SWEDEN – Sagas are epic tales full of symbolic details, and the IKEA saga is no exception.
The story of the Swedish furniture giant, founded in 1943 by Ingvar Kamprad, who is now 86 years old, definitely qualifies as a saga. It combines successes, setbacks and the carefully maintained mythology around the patriarch, who even though he is still active has taken a step back since he resigned as CEO in 1986. Today his role in the company is mostly advisory, but he still chairs the Kamprad family foundations.
As he hands the reigns of the company down to the next generation – his three sons – questions arise on the issue of IKEA’s sustainability, and Kamprad’s legacy.
In Helsingborg, where IKEA's Swedish headquarters are located, Jeanette Skjelmose, in charge of sustainable development, praises Ingvar Kamprad and his intimate knowledge of the group’s every little detail. “It is not uncommon to see him here.” Immediately, Ylva Magnusson, head of communications says nonchalantly: “He is no longer in control, his role is to advise.” “I saw him recently during an IKEA store visit in Amsterdam,” says Skjelmose. “But he visits less and less,” adds Magnusson.
The head of communications is firmly intent on getting the message out that Ingvar Kamprad, the patriarch, is no longer in command of the company. She wants to make it clear that he is no longer indispensable to the smooth running of IKEA. In January, the company announced an annual profit of 3.2 billion euros, an 8% increase in this post-Kamprad era.
Getting things wrong, making mistakes is part of Kamprad’s nine commandments. In 70 years, his company has not been spared embarrassing revelations: child labor, secret foundations with billions of euros stashed in tax havens, destruction of primitive or protected forests, forced labor from political prisoners in East Germany, corruption in Russia, Ingvar Kamprad’s Nazi past in the 1940s and 1950s, spying on employees in France. The list is long – and not complete. Some of these mistakes are directly attributable to Kamprad himself, and he has always gotten off the hook by making light of his weaknesses.
Kamprad has sometimes been IKEA’s worst enemy, but he was also its essence. Behind the scenes, IKEA’s executives must manage this paradox – using his image wisely, minimizing his presence, and only keeping his brilliance. No one disputes the old man’s business skills or his encyclopedic memory. Equally legendary is his stinginess and the fact that he sometimes acts like a simpleton.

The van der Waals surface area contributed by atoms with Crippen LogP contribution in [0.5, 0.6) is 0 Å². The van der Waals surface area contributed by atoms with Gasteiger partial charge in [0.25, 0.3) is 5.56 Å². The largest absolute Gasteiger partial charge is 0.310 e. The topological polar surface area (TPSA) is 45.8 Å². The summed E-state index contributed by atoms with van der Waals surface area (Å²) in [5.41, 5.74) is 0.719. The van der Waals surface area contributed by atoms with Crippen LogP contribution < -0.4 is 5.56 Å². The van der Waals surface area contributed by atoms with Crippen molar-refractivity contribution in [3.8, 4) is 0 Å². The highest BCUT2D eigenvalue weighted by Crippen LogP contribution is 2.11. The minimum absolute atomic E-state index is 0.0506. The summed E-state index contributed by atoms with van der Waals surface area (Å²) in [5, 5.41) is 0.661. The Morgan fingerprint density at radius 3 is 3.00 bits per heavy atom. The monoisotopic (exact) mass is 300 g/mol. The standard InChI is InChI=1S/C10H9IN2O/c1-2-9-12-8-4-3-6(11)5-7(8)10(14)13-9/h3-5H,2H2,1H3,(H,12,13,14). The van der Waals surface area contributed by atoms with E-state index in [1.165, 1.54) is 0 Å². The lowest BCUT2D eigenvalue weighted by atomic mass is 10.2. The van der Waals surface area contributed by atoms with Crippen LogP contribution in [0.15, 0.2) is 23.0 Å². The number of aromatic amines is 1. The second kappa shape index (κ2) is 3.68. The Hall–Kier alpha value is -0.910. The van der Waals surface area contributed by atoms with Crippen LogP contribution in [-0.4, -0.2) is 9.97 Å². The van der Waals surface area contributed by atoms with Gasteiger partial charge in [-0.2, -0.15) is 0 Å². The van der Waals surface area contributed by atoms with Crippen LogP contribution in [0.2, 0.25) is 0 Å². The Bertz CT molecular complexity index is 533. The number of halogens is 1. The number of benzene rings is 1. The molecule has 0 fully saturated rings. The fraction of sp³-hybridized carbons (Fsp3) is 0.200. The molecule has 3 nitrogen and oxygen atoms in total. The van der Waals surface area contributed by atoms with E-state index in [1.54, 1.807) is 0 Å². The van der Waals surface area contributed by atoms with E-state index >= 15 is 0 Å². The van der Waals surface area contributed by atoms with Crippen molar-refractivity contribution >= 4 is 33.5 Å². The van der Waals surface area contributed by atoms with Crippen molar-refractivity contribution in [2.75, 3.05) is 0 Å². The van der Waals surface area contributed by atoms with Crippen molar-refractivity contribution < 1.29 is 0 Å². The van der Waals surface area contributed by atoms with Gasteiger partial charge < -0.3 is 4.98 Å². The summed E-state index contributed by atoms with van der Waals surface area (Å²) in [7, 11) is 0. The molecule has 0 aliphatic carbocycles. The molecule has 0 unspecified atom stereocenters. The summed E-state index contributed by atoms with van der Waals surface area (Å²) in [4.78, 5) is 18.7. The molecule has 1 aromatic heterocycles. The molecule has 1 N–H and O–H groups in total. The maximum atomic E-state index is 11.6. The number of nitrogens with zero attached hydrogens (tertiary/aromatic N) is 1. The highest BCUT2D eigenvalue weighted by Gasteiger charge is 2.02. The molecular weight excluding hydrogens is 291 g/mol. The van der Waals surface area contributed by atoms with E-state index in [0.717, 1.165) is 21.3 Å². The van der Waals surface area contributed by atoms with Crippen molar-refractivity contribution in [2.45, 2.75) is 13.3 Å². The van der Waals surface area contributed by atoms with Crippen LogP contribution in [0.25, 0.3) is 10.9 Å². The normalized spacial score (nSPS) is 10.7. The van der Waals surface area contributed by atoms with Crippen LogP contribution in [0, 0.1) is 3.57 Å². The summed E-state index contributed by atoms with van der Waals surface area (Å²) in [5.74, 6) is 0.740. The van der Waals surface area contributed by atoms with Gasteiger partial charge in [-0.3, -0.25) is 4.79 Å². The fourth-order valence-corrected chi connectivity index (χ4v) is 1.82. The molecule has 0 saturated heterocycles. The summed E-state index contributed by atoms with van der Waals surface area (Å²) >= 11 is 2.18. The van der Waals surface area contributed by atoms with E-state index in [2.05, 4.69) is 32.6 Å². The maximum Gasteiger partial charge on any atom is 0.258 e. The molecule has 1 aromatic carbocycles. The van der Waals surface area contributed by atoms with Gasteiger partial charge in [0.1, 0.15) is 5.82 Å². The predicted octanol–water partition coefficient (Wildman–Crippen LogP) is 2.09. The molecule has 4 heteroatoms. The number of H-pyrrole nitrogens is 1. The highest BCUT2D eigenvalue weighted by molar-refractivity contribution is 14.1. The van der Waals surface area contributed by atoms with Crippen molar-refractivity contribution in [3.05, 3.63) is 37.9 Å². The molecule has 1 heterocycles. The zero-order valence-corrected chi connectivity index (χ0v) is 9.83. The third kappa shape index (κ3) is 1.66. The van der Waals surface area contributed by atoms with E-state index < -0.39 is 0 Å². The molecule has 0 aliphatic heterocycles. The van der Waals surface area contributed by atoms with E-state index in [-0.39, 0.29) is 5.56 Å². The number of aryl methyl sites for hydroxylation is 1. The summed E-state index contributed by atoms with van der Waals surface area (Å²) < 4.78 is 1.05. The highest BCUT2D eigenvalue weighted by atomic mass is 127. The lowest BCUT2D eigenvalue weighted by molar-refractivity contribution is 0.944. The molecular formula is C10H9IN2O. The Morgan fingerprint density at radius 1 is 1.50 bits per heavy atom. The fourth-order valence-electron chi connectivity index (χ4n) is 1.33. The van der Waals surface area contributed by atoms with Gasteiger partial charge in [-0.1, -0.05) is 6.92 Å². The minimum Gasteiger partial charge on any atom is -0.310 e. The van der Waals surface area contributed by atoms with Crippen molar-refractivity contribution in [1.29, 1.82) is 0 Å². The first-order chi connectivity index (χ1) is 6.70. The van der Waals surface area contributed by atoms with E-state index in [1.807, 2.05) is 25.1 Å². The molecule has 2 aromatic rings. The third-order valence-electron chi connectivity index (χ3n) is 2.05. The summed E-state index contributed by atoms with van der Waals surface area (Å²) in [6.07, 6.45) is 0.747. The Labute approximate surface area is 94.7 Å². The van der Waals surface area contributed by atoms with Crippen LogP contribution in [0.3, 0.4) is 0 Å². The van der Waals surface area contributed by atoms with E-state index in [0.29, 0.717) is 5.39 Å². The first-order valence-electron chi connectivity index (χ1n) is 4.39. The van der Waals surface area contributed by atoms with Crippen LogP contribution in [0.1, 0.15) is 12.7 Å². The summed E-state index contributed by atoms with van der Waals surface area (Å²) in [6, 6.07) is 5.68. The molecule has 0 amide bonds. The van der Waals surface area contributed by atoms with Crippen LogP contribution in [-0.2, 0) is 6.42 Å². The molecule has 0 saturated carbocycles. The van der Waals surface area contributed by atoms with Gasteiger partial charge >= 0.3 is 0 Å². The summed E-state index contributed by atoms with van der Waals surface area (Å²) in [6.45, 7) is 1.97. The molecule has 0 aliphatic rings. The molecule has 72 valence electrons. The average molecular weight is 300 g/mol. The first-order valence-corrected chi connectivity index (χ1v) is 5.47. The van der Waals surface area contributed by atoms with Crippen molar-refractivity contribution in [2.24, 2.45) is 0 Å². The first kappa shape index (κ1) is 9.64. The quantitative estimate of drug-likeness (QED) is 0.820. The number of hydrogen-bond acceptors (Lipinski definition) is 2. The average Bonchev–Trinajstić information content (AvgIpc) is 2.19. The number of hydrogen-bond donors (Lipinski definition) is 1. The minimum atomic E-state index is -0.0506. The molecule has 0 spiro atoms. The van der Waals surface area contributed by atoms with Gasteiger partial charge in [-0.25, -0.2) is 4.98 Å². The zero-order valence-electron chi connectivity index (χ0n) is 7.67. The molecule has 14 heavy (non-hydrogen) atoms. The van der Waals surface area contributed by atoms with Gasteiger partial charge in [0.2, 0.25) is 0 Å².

“I have enough money to get by, he said, but the fact is that it is not me who has the money, it’s the foundation.” Don’t tell him he is Sweden’s richest man.
Johan Stenebo, one of IKEA’s top executives for 20 years, including three as Kamprad’s right hand man, says that he does not know anyone smarter. Stenebo, who wrote a book called “The Truth about IKEA: How IKEA Built Its Global Furniture Brand,” after resigning from his job after an argument with the Kamprad sons, says “Ingvar Scrooge,” as some call him, has developed a particular skill for dodging issues.
“When he is not around reporters, he never speaks about his problems,” says Johan Stenebo. “With the media, he uses his personal problems as a smokescreen,” for instance his struggles with alcohol. Swedish people, who admire his success, have always forgiven him because he doesn’t have the arrogance of other business leaders. He is always repentant and reserved, which helps a lot.
IKEA, the next generation
“One wonders what will happen when Kamprad’s gone?” asks Susanne Sweet, an expert on corporate responsibility at the Stockholm School of Economics. “Because the image of this farm boy from Smaland (Sweden’s southern province) – hardworking, thrifty, with all this mythology around him, close to the common folk… the Kamprad sons, who grew up in a very different world, don't represent that at all. Do they have any of the same values of their father?”
A photo illustrates perfectly the difficult question of IKEA's succession. The photo was taken in 1998, during the traditional Christmas speech that Kamprad gives every year to the employees from the Almhult IKEA store. Kamprad, who is sitting on stage, is looking at his eldest son Peter, who is making the speech for the first time. Kamprad looks worried, while Peter looks absolutely terrified, giving his speech under the watchful and inquisitive eye of the patriarch. Would Peter be the one to take over the reigns of this global giant, with more than 150,000 employees? Would Peter and his brothers be up to the task? Kamprad has done nothing to make it easy for them.
The photo was published in Aug. 2002, by the newspaper Smalandspost, with the headline: “Kramprad’s three sons take over IKEA.” The article, written by Bosse Vikingson, a reporter who had at the time already been following the IKEA saga for 15 years, sheds light on one of the mysteries of this discrete empire – life after Ingvar. The order of succession between the founder’s three sons finally seemed to be clarified. It was Peter Kamprad, who was 38 years old in 2002, who would succeed his father, according to the article. He would head the Stitching Ingka Foundation, the Dutch-registered foundation who owns Ingka Holding, the parent company for IKEA stores. His two brothers, Jonas and Mathias would also be a part of the adventure, Jonas on the design side and Mathias on the entrepreneurial side.